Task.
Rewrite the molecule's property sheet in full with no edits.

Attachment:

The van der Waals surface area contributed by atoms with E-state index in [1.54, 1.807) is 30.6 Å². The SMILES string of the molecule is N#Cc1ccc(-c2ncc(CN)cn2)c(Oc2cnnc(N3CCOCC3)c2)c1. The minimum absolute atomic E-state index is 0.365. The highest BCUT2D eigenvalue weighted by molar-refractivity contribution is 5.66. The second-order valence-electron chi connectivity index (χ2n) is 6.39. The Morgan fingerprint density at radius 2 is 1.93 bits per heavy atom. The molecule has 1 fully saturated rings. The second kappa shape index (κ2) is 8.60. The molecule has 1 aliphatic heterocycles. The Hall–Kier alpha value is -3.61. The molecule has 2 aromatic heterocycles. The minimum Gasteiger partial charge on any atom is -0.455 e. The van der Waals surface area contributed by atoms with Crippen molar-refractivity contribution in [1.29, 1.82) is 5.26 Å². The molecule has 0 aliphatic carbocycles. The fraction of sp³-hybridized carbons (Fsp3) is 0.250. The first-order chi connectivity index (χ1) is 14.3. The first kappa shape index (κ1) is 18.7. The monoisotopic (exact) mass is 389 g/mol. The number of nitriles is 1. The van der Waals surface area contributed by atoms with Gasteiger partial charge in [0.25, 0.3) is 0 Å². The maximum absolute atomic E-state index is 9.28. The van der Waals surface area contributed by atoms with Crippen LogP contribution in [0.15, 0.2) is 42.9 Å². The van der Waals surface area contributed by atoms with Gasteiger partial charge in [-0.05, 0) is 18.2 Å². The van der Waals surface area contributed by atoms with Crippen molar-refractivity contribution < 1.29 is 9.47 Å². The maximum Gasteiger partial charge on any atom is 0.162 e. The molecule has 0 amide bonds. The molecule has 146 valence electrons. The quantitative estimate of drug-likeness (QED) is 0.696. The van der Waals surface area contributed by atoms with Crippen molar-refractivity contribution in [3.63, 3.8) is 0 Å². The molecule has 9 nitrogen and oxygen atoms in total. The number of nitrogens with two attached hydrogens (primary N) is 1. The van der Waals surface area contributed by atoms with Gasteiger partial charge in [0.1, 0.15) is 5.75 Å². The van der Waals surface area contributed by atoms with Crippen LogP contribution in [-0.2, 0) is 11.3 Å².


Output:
The van der Waals surface area contributed by atoms with E-state index in [1.54, 1.807) is 30.6 Å². The SMILES string of the molecule is N#Cc1ccc(-c2ncc(CN)cn2)c(Oc2cnnc(N3CCOCC3)c2)c1. The minimum absolute atomic E-state index is 0.365. The highest BCUT2D eigenvalue weighted by molar-refractivity contribution is 5.66. The second-order valence-electron chi connectivity index (χ2n) is 6.39. The Morgan fingerprint density at radius 2 is 1.93 bits per heavy atom. The molecule has 1 fully saturated rings. The second kappa shape index (κ2) is 8.60. The molecule has 1 aliphatic heterocycles. The Hall–Kier alpha value is -3.61. The molecule has 2 aromatic heterocycles. The minimum Gasteiger partial charge on any atom is -0.455 e. The van der Waals surface area contributed by atoms with Crippen molar-refractivity contribution in [1.29, 1.82) is 5.26 Å². The molecule has 0 aliphatic carbocycles. The fraction of sp³-hybridized carbons (Fsp3) is 0.250. The first-order chi connectivity index (χ1) is 14.3. The first kappa shape index (κ1) is 18.7. The monoisotopic (exact) mass is 389 g/mol. The number of nitriles is 1. The van der Waals surface area contributed by atoms with Gasteiger partial charge in [0.25, 0.3) is 0 Å². The maximum absolute atomic E-state index is 9.28. The van der Waals surface area contributed by atoms with Crippen LogP contribution in [0.15, 0.2) is 42.9 Å². The van der Waals surface area contributed by atoms with Gasteiger partial charge in [-0.05, 0) is 18.2 Å². The van der Waals surface area contributed by atoms with Crippen molar-refractivity contribution < 1.29 is 9.47 Å². The maximum Gasteiger partial charge on any atom is 0.162 e. The molecule has 0 amide bonds. The molecule has 146 valence electrons. The quantitative estimate of drug-likeness (QED) is 0.696. The van der Waals surface area contributed by atoms with Crippen molar-refractivity contribution in [3.63, 3.8) is 0 Å². The molecule has 9 nitrogen and oxygen atoms in total. The number of nitrogens with two attached hydrogens (primary N) is 1. The van der Waals surface area contributed by atoms with Gasteiger partial charge in [0.1, 0.15) is 5.75 Å². The van der Waals surface area contributed by atoms with Crippen LogP contribution in [-0.2, 0) is 11.3 Å².